Low Skies | All the Love I Could Find (Flameshovel)

Truth be told, there’s something missing. No individual song stands silhouetted against the horizon, as did so many of the tracks from your debut. Not one of them has the plaintive musical phrasings that get under the skin.

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Dear Guys:

Thanks for the new release; just received it last month. Listened to it for the first time while driving from St. Louis to Kansas City, which turned out to be fortuitous, as the CD is filled with songs for long, lonely periods on the highway. In March, the landscape was an undulating sorrow of yellow and brown; good time to be alone, listening repeatedly to Low Skies.

By coincidence, it was the tenth anniversary of the release of Fargo when I first listened to “All the Love…” It got me to thinking of the similarities between your music and the movie, how they both present the cowboy/farmer persona with neither apologies nor romanticism, yet manage to elicit a wary respect for the stoically tortured souls on this earth.

Can’t help wondering what crystal ball you used in order to insert several songs that take deadeye aim at the same sacred taboos that starred in Brokeback Mountain. When “Cousin” and “You Can’t Help Those People” hit the gay rodeo circuit, you’ll have a whole new niche following. Thought about making soundtracks for critically acclaimed movies?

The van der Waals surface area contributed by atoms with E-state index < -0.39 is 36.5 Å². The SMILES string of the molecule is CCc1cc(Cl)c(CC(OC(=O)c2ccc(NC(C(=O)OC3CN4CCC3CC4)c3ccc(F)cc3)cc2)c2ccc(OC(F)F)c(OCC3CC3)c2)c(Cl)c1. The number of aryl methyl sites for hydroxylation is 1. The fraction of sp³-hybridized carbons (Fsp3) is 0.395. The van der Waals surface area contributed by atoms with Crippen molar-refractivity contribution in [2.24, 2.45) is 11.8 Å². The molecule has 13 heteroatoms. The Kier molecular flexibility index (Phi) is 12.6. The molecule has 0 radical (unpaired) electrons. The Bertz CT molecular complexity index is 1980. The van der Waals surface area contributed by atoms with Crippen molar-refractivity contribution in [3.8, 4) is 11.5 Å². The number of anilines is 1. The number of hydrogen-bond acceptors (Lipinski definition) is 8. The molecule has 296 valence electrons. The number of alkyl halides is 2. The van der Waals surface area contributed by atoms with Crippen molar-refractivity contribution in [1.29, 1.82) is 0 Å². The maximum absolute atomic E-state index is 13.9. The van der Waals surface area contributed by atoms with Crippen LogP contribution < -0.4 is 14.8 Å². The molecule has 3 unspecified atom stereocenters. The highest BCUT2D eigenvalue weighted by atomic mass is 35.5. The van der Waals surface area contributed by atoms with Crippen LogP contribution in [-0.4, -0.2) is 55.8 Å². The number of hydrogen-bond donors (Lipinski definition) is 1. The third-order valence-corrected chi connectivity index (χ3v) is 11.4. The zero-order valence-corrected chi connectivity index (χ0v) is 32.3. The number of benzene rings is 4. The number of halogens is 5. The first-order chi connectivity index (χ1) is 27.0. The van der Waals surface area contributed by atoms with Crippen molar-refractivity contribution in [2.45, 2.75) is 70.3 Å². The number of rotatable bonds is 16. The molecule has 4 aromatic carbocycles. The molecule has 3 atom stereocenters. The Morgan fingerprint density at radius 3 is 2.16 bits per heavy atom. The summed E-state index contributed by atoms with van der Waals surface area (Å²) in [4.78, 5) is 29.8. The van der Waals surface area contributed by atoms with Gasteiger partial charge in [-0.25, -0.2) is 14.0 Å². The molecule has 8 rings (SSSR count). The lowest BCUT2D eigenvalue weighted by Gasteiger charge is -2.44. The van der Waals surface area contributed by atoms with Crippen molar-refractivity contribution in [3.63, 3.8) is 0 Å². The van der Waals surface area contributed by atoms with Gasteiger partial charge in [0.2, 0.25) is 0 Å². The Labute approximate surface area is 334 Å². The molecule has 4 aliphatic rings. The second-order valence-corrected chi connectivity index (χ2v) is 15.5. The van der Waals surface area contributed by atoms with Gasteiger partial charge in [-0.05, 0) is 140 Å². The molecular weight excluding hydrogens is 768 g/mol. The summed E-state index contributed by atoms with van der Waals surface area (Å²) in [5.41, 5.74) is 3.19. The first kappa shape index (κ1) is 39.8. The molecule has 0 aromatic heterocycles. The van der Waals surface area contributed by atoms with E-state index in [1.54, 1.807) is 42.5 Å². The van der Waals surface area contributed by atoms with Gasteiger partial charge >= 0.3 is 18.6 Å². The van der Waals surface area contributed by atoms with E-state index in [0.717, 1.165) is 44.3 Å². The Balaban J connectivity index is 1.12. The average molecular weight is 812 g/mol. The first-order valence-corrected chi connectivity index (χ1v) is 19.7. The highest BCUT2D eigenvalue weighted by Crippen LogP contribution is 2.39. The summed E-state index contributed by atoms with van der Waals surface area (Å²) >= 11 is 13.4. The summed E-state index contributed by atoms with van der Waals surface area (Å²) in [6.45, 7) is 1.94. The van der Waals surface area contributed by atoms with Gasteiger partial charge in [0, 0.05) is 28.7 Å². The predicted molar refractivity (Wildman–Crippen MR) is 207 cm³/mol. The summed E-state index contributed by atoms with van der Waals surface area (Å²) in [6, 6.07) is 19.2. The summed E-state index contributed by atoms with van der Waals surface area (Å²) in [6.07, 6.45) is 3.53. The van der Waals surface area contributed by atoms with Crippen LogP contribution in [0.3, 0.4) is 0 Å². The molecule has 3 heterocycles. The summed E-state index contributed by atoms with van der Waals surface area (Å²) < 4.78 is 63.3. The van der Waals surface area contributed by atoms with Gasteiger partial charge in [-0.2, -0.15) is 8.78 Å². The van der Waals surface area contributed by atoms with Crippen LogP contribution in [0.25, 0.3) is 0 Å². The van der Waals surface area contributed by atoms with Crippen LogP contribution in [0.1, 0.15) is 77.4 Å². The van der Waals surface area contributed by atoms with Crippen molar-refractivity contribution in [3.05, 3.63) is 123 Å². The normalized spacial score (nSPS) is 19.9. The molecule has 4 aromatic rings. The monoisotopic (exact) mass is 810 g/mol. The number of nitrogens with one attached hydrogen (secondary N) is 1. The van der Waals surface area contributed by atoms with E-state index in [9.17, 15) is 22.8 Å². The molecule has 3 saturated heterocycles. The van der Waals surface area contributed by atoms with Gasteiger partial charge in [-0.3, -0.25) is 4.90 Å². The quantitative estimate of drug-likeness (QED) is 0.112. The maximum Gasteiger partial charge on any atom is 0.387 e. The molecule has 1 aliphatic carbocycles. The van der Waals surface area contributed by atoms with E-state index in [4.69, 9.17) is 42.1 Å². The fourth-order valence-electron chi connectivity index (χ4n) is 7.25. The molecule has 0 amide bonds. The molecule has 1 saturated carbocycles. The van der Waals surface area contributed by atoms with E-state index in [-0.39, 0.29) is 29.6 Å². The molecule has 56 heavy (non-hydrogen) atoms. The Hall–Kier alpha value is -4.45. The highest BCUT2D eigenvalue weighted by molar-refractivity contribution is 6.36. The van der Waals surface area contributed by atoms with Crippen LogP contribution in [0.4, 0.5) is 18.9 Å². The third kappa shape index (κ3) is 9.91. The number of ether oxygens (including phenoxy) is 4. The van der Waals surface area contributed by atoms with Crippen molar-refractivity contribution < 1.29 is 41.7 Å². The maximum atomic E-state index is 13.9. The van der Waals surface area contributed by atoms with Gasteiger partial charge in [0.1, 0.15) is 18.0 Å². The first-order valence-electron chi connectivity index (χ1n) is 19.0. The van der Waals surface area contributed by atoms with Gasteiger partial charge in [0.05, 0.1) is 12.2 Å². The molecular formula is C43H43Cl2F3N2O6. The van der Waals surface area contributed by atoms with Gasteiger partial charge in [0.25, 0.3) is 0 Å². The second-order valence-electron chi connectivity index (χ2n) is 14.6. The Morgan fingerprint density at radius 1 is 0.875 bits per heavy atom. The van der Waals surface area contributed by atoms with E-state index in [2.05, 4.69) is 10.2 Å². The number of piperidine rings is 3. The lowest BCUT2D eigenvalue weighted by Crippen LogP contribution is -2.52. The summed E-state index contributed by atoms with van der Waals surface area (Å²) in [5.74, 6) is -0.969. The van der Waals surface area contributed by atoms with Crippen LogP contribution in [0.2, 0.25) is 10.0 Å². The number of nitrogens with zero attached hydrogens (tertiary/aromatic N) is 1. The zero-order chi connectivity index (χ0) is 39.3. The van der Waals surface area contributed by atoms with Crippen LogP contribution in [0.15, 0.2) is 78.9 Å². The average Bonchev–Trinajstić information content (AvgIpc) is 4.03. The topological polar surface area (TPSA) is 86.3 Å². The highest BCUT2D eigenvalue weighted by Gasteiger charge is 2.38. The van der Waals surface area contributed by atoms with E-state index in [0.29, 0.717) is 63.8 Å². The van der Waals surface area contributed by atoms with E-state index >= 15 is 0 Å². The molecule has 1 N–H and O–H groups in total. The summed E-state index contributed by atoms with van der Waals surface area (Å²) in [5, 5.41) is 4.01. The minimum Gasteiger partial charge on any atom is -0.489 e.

But, truth be told (and keep in mind how deeply fond I am of you), there’s something missing. No individual song stands silhouetted against the horizon, as did so many of the tracks from your debut. Not one of them has the plaintive musical phrasings that get under the skin. Even while listening to the catchiest ones in the pack, like “It Is True” or “The Cause of It,” the involuntary thought pops up: Yeah, but it’s not a patch on “Palmyra” or “Margaret” from the first issue. Guilt immediately slapped me in the face for thinking such a thing.

This is not to say that it’s not a good collection. It grows on a person, and much like a finely crafted single malt, more layers are discerned through more tastings. The stories of failed, failing, or inevitably-to-fail relationships are beautifully wrapped up in the barbed wire of Chris Salveter’s voice. It just seems a shame that among all the gifts, there were no surprises.

 

 

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